STANDARD OF REVIEW

1. Pro Se Plaintiff

Because Plaintiff appears pro se, the court "review[s] his pleadings and other papers liberally and hold[s] them to a less stringent standard than those drafted by attorneys." Trackwell v. United States, 472 F.3d 1242, 1243 (10th Cir. 2007) (citations omitted). See also Haines v. Kerner, 404 U.S. 519, 520-21, 92 S.Ct. 594, 30 L.Ed.2d 652 (1972) (holding allegations of a pro se complaint "to less stringent standards than formal pleadings drafted by lawyers"). However, a pro se litigant's "conclusory allegations without supporting factual averments are insufficient to state a claim upon which relief can be based." Hall v. Bellmon, 935 F.2d 1106, 1110 (10th Cir. 1991). A court may not assume that a plaintiff can prove facts that have not been alleged, or that a defendant has violated laws in ways that a plaintiff has not alleged. Associated Gen. Contractors of Cal., Inc. v. Cal. State Council of Carpenters, 459 U.S. 519, 526, 103 S.Ct. 897, 74 L.Ed.2d 723 (1983). See also Whitney v. New Mexico, 113 F.3d 1170, 1173-74 (10th Cir. 1997) (court may not "supply additional factual allegations to round out a plaintiff's complaint"); Drake v. City of Fort Collins, 927 F.2d 1156, 1159 (10th Cir. 1991) (the court may not "construct arguments or theories for the plaintiff in the absence of any discussion of those issues").

2. Failure to State a Claim Upon Which Relief Can Be Granted

Federal Rule of Civil Procedure 12(b)(6) provides that a defendant may move to dismiss a claim for "failure to state a claim upon which relief can be granted." Fed.R.Civ.P. 12(b)(6) (2007). "The court's function on a Rule 12(b)(6) motion is not to weigh potential evidence that the parties might present at trial, but to assess whether the plaintiff's complaint alone is legally sufficient to state a claim for which relief may be granted." Dubbs v. Head Start, Inc., 336 F.3d 1194, 1201 (10th Cir. 2003) (citations and quotation marks omitted).

Thus, all well-pleaded factual allegations in a complaint are accepted as true and construed in the light most favorable to the plaintiff. Alvarado v. KOB-TV, LLC, 493 F.3d 1210, 1215 (10th Cir. 2007). Further, the court is to make all reasonable inferences in the plaintiff's favor. Timpanogos Tribe v. Conway, 286 F.3d 1195, 1204 (10th Cir. 2002). In Bell Atlantic Corp. v. Twombly, 550 U.S. 544, 127 S.Ct. 1955, 1974, 167 L.Ed.2d 929 (2007), the Supreme Court articulated the "plausibility" standard, under which a complaint must include "enough facts to state a claim to relief that is plausible on its face." 127 S.Ct. at 1974.

The issue in reviewing the sufficiency of a plaintiff's complaint is not whether the plaintiff will prevail, but whether the plaintiff is entitled to offer evidence to support his claims. See Scheuer v. Rhodes, 416 U.S. 232, 236, 94 S.Ct. 1683, 40 L.Ed.2d 90 (1974) ( overruled on other grounds by Harlow v. Fitzgerald, 457 U.S. 800, 102 S.Ct. 2727, 73 L.Ed.2d 396 (1982)). Although a plaintiff does not need to state each element of his claim precisely, he must plead minimal factual allegations on those material elements that must be proved. See Fed.R.Civ.P. 8(a); Hall, 935 F.2d at 1110.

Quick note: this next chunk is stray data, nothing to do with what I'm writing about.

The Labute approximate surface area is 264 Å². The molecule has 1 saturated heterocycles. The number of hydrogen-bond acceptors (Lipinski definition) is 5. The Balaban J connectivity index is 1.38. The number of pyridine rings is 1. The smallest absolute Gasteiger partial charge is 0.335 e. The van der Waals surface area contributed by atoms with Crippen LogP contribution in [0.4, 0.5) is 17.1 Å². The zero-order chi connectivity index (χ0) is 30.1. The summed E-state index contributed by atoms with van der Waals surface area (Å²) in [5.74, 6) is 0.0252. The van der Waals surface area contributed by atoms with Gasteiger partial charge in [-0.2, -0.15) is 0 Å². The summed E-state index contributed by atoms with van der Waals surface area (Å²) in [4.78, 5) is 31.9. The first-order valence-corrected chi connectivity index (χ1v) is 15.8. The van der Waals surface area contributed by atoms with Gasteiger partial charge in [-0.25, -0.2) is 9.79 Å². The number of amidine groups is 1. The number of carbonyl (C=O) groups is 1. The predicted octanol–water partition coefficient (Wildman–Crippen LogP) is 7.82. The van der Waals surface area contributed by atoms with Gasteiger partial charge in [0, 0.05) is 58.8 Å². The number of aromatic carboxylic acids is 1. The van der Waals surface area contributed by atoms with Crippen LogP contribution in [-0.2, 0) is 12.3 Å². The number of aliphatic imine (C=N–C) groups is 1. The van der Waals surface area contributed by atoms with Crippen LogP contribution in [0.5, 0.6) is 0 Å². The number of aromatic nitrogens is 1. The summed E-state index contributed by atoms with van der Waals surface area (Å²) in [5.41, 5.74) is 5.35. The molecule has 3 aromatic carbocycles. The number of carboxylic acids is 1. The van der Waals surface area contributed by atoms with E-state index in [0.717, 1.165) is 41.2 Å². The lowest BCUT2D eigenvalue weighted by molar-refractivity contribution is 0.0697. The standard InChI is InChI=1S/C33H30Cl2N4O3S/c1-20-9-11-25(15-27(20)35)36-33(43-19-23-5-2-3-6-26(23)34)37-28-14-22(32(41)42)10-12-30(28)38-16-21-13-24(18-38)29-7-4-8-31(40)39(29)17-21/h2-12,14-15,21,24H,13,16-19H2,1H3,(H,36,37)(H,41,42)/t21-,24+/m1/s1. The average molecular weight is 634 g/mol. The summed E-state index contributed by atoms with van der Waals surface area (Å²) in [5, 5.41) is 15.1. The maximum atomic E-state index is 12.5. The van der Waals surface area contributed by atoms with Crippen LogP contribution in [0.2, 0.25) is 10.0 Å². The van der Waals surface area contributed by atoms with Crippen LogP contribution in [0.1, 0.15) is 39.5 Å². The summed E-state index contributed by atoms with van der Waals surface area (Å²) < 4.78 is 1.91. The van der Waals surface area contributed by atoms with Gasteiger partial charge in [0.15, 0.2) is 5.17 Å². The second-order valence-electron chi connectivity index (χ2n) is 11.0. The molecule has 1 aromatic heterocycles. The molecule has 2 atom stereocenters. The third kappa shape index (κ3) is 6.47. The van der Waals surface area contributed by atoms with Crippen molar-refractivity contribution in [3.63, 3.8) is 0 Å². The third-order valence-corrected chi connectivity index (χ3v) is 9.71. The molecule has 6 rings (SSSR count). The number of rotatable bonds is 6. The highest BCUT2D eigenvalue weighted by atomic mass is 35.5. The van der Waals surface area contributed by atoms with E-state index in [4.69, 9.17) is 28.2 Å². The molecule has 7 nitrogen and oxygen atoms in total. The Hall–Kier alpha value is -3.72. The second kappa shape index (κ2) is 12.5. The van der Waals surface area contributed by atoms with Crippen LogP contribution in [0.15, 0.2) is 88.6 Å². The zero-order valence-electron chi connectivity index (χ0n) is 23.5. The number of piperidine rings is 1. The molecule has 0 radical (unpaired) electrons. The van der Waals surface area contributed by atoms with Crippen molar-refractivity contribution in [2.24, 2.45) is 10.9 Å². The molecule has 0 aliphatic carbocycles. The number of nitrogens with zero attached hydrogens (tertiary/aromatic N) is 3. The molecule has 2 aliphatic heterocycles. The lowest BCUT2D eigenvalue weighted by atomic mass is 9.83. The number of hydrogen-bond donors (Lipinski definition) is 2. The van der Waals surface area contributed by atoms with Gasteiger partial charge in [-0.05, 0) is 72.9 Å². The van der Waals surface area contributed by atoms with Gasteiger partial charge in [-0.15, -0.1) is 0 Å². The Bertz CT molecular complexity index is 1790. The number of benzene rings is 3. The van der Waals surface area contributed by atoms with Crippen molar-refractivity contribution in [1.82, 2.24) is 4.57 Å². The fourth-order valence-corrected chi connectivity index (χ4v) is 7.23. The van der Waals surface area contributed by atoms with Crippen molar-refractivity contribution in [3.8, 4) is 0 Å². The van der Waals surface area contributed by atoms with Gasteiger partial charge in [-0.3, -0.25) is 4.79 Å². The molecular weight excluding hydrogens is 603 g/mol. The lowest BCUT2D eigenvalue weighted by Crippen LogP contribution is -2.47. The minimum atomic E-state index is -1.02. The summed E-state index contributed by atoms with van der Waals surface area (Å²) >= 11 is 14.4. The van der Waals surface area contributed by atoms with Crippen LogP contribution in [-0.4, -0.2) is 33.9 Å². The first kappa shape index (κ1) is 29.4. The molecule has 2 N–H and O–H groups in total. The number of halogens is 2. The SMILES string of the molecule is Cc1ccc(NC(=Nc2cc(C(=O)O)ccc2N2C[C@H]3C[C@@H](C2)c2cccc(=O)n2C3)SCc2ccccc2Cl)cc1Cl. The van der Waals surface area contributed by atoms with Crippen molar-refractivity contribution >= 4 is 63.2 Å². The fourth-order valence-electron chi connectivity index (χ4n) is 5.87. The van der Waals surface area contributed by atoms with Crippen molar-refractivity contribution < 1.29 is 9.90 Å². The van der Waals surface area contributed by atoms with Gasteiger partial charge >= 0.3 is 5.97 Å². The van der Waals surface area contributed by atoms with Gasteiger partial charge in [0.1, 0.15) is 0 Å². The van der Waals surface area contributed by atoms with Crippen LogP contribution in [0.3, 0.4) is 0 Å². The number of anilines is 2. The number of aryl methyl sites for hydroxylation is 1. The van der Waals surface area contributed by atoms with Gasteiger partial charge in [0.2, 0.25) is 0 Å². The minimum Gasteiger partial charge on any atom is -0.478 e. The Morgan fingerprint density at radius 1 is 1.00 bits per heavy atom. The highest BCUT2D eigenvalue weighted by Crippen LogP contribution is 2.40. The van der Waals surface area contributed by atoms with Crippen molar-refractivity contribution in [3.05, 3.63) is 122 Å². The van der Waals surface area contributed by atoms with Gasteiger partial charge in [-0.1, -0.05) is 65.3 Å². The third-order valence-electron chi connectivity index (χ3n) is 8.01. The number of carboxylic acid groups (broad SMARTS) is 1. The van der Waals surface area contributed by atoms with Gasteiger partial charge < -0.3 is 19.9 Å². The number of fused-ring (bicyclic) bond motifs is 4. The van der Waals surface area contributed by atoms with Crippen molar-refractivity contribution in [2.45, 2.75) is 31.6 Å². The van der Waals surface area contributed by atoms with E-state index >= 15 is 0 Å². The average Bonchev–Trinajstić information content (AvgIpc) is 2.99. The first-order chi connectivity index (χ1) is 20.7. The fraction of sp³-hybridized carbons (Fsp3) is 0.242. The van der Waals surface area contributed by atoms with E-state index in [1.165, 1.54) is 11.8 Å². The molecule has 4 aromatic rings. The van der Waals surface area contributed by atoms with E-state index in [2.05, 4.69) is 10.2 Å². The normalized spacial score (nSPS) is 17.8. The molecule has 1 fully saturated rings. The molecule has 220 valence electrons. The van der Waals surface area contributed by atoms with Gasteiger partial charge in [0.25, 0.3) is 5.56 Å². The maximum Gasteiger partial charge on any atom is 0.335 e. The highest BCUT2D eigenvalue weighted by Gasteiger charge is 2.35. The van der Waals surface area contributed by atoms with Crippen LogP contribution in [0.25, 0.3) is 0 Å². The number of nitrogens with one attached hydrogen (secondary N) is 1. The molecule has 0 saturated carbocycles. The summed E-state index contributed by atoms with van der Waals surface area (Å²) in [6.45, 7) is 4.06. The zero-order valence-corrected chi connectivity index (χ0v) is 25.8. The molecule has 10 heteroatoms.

"A 12(b)(6) motion must be converted into a motion for summary judgment if `matters outside the pleadings are presented to and not excluded by the court' and `all parties . . . [are] given a reasonable opportunity to present all material made pertinent to such a motion by [Fed.R.Civ.P.] 56.'" GFF Corp. v. Associated Wholesale Grocers, 130 F.3d 1381, 1384 (10th Cir. 1997) (quoting Fed.R.Civ.P. 12(d)); see also Burnham v. Humphrey Hospitality Reit Trust, Inc., 403 F.3d 709, 713 (10th Cir. 2005) (holding that where the District Court relied on facts presented in affidavits, a Rule 12(b)(6) motion was properly converted into a motion for summary judgment).

Defendants' motion made pursuant to Rule 12(b)(6), or in the alternative Rule 56, references materials outside of the pleadings. Nevertheless, "[W]hen a party [references] material beyond the pleadings in support of or opposing a motion to dismiss, the prior action on the part of the parties puts them on notice that the judge may treat the motion as a Rule 56 motion." Wheeler v. Main Hurdman, 825 F.2d 257, 260 (10th Cir. 1987) (citing See Nichols v. United States, 796 F.2d 361, 364 (10th Cir. 1986)). Here, Defendant moved either to dismiss or for summary judgment. Plaintiff, although given an opportunity to file a response, failed to do so. Consequently, unfair surprise is not an issue, and this court will treat Defendants' motion as one for summary judgment.

3. Summary Judgment Standard